A three judge panel of the Fifth Circuit Court of Appeals ruled 2-1 on Monday against a federal program that would have granted an estimated 5 million undocumented immigrants legal status.

Wallis, who is the founder and president of the Evangelical social justice group Sojourners, said in a statement Tuesday that the panel majority "put politics over people."

the Web Editors 11-10-2015

Image via  / Shutterstock.com

The U.S. Fifth Circuit Court of Appeals ruled on Nov. 9 against the Obama administration’s attempt to protect undocumented immigrants from deportation.

President Obama created the Deferred Action for Parents of Americans (DAPA) and expanded the Deferred Action for Childhood Arrivals (DACA) programs by executive action in 2014.

Sojourners has long been in favor of comprehensive immigration reform, and opposes the Fifth Circuit’s decision. Sojourners founder and president Jim Wallis released the following statement on the ruling.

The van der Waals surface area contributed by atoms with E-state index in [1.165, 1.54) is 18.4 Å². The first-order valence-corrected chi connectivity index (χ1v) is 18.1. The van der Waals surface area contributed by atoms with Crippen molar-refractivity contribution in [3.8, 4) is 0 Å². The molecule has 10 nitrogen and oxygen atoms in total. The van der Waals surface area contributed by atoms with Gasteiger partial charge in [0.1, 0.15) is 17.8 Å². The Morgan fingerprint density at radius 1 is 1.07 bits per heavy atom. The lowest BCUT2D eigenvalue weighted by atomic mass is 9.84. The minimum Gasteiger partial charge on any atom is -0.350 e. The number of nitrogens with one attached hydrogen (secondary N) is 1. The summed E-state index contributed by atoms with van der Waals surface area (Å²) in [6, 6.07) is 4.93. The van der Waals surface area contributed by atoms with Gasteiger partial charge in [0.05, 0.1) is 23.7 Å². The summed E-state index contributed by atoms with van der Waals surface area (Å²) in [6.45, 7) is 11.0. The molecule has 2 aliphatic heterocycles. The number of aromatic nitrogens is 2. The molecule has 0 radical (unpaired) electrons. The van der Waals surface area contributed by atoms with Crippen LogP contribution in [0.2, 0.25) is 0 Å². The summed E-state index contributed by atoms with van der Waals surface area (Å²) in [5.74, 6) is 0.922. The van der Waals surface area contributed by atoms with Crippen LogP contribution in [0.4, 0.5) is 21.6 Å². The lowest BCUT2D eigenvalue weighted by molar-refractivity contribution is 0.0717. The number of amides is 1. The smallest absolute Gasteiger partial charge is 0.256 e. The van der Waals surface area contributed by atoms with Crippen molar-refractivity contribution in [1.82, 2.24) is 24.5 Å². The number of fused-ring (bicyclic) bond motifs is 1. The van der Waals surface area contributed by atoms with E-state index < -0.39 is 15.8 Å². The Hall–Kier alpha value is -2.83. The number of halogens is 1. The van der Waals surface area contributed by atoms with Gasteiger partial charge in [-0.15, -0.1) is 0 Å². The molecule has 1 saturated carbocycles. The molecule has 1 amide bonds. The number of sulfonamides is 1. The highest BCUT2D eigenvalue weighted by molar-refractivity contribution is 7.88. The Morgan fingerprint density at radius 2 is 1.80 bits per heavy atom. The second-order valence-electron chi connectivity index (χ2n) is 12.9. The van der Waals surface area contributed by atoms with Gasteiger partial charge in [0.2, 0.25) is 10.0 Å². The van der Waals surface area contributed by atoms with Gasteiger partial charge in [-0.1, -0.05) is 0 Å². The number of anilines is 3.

11-10-2015

                                                                                       FOR IMMEDIATE RELEASE

Contact: Michael Mershon, Director of Advocacy and Communications

Email: mmershon@sojo.net

Phone: 202-745-4654

11-05-2015

                                                                                        FOR IMMEDIATE RELEASE

Contact: Michael Mershon, Director of Advocacy and Communications

Email: mmershon@sojo.net

Phone: 202-745-4654

 

Jim Wallis 11-05-2015

Image via /Shutterstock.com

On their first day in office, newly elected members of the U.S. House of Representatives take an oath on the House floor — to “support and defend the Constitution of the United States.”